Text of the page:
State Senator Introduces Resolution To Ban Guns In Michigan Capitol Building

Michigan State Capitol Building
Photo credit Getty

(WWJ) A state legislator from Metro Detroit has introduced a resolution calling for a ban on guns in the Michigan State Capitol Building except by law enforcement.

The resolution by Sen. Dayna Polehanki (D-Livonia) comes on the heels of the Michigan Capitol Commission failing to implement a ban during its meeting on Monday; instead voting to form a special committee to study the issue.

The Commission, which manages the Capitol and its grounds, was considering wether guns in the building were a good idea after the state recently made international news for armed protesters by bringing assault rifles into Senate halls and gallery.

“Intimidating legislators, staff, and visitors with guns during session is an affront to the democratic process,” Sen. Polehanki said. “If the Michigan Capitol Commission is going to squander its opportunity to keep this historical building a safe and inviting place for people of all ages, I am more than happy to continue the call for prohibiting firearms from the Capitol.” 

On Twitter, Polehanki's called the Commission's delay a "cowardly move."

"My colleagues and I will now be forced by the Commission to speak and vote on behalf of our constituents with heavily armed men looming just feet above us in a balcony that surrounds the senate floor while they 'study the issue,"  Polehanki said," adding. "Shame on the Capitol Commission."

On Monday, Michigan Attorney General Dana Nessel made it clear in her opinion that the Capitol Commission has the authority to restrict guns from the Capitol.

Nessel told WWJ Newsradio 950 last week she believes an immediate ban is needed, and it would be dangerous to put off taking action on the issue. 

"This situation is a ticking time bomb," Nessel told WWJ's Jon Hewett. "And if the Capital Commission or the Legislature fails to act, it's not really a matter of if there will be a serious incident, it's when. And when that incident does occur, the Capitol Commission will have blood on their hands."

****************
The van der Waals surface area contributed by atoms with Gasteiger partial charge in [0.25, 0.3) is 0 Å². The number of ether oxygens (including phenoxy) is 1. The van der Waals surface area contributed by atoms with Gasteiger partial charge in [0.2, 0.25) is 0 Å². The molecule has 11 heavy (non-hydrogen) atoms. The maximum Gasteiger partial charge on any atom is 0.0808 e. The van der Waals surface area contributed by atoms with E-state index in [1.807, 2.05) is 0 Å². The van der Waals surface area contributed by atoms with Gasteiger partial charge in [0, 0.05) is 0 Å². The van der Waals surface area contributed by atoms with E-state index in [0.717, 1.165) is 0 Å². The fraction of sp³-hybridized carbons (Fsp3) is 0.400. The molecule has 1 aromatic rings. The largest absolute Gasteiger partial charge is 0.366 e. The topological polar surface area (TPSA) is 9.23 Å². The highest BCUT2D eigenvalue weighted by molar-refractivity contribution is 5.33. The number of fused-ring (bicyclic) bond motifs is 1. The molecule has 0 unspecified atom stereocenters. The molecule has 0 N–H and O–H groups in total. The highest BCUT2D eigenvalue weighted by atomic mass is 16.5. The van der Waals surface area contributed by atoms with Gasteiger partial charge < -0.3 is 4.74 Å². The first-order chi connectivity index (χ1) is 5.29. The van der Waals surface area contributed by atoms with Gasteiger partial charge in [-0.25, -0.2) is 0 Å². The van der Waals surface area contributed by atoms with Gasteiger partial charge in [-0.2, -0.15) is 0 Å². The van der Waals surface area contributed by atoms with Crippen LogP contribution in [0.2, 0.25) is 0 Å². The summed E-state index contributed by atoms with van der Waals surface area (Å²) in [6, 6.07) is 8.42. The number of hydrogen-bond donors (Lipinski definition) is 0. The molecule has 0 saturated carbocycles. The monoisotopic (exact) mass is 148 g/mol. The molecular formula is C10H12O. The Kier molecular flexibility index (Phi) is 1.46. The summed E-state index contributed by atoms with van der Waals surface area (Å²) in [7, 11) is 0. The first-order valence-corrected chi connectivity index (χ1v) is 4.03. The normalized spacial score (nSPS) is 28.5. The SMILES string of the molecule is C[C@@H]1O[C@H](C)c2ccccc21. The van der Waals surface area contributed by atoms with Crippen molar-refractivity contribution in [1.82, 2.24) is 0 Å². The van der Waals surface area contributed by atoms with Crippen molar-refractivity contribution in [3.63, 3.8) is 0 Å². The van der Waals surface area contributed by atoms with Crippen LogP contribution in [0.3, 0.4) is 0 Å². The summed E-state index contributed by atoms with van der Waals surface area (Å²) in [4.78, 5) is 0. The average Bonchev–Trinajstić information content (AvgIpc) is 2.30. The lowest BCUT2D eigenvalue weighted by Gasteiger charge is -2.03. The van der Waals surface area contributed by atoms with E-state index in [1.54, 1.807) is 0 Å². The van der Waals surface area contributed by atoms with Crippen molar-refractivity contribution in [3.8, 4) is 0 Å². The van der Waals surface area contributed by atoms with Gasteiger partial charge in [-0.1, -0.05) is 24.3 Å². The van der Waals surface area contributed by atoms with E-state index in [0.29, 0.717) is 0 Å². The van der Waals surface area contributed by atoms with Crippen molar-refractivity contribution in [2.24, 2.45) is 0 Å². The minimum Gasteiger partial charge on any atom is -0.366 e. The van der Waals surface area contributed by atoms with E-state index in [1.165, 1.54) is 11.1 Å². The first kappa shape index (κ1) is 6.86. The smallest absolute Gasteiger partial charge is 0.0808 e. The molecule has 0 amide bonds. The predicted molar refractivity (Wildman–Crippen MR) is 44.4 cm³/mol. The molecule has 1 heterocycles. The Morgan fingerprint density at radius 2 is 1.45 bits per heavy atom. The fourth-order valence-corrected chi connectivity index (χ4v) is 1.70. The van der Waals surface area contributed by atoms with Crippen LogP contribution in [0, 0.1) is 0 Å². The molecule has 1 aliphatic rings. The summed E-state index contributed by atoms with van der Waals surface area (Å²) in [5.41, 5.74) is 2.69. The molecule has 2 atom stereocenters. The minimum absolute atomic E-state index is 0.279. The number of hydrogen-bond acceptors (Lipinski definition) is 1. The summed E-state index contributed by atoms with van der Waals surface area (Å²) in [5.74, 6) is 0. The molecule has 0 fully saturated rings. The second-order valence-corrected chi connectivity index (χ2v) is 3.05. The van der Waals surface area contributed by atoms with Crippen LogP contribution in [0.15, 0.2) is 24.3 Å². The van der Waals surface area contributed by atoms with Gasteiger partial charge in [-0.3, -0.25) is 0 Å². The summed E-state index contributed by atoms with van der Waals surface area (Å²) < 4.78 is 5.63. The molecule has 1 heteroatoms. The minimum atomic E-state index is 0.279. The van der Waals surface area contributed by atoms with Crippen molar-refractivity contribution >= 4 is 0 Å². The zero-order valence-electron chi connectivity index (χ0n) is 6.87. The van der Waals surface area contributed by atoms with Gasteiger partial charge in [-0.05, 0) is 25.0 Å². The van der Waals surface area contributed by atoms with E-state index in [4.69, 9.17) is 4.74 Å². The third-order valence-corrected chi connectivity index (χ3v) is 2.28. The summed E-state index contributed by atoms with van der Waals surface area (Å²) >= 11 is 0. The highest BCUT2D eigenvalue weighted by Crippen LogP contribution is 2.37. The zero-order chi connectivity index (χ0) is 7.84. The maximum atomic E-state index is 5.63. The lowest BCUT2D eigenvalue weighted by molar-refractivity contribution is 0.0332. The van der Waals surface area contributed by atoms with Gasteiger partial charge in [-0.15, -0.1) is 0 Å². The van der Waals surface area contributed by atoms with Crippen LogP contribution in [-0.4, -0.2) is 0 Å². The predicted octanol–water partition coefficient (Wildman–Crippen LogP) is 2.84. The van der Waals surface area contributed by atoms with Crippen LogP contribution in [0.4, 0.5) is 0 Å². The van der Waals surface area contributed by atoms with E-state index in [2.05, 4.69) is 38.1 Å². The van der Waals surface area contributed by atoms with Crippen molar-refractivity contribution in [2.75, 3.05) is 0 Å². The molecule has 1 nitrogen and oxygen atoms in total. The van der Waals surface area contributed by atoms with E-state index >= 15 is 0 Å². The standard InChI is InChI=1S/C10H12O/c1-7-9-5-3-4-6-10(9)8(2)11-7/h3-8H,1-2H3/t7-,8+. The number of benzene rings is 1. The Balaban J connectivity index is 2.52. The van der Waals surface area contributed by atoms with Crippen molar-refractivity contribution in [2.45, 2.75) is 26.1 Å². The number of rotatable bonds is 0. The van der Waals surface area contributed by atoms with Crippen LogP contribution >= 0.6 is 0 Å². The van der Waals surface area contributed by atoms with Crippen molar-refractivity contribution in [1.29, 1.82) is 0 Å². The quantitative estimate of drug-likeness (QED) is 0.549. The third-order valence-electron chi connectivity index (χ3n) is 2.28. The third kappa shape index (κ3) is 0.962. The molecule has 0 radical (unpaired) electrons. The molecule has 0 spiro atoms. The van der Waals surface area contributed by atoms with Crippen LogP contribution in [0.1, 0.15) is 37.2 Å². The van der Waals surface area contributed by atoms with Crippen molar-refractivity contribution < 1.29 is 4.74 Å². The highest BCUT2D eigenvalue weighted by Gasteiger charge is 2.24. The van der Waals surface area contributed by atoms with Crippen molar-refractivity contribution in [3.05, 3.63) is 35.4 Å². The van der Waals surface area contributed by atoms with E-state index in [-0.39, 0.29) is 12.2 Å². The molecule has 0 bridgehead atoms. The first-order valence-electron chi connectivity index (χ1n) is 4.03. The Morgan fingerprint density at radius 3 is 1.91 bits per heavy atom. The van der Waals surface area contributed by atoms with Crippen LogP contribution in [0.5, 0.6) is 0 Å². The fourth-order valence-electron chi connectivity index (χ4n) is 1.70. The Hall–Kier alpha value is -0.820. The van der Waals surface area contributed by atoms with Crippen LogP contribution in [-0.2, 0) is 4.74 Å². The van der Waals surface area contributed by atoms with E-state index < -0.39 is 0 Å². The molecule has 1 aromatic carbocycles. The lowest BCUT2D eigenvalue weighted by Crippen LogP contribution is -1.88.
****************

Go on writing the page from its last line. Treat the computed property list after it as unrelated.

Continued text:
Polehanki said a ban on guns in the Capitol is constitutional, as it aligns with an opinion delivered by Justice Antonin Scalia in 2008, when the U.S. Supreme Court ruled in District of Columbia v. Heller that the court respected "laws forbidding the carrying of firearms in sensitive places such as schools and government buildings."

Polehanki on April 30 tweeted a photo after demonstrators carrying long guns entered the Senate public gallery, shouting at lawmakers on the chamber floor. "Directly above me, men with rifles yelling at us. Some of my colleagues who own bullet proof vests are wearing them," Polehanki wrote. 

The protesters were unhappy with Gov. Gretchen Whitmer's stay-home and other executive orders concerning the COVID-19 pandemic, and were urging legislators to vote against an extension of the state of emergency. 

The entire situation is something that Whitmer told WWJ's Roberta Jasina and Tom Jordan "just really boggles the mind." In an intervew Tuesday morning, Whitmer said, however, that any ban on weapons is the purview of the Capitol Commission, not hers; and they chose not to act, "ironically because they were getting threats."

Whitmer said she knows many legislators who felt intimidated by the guns in the Capitol, some even felt in fear for their lives.

"When we've got legislators there being the voice tens of thousands of people they represent wearing bullet-proof vests because they're afraid it means that our democracy is undermined and that's precisely why I really think that this action is merited, and I hope the legislature takes it," she said. (Read more from WWJ's interview with the governor here).

Another protest at the Capitol is planned for Thursday. 

Featured Image Photo Credit: Getty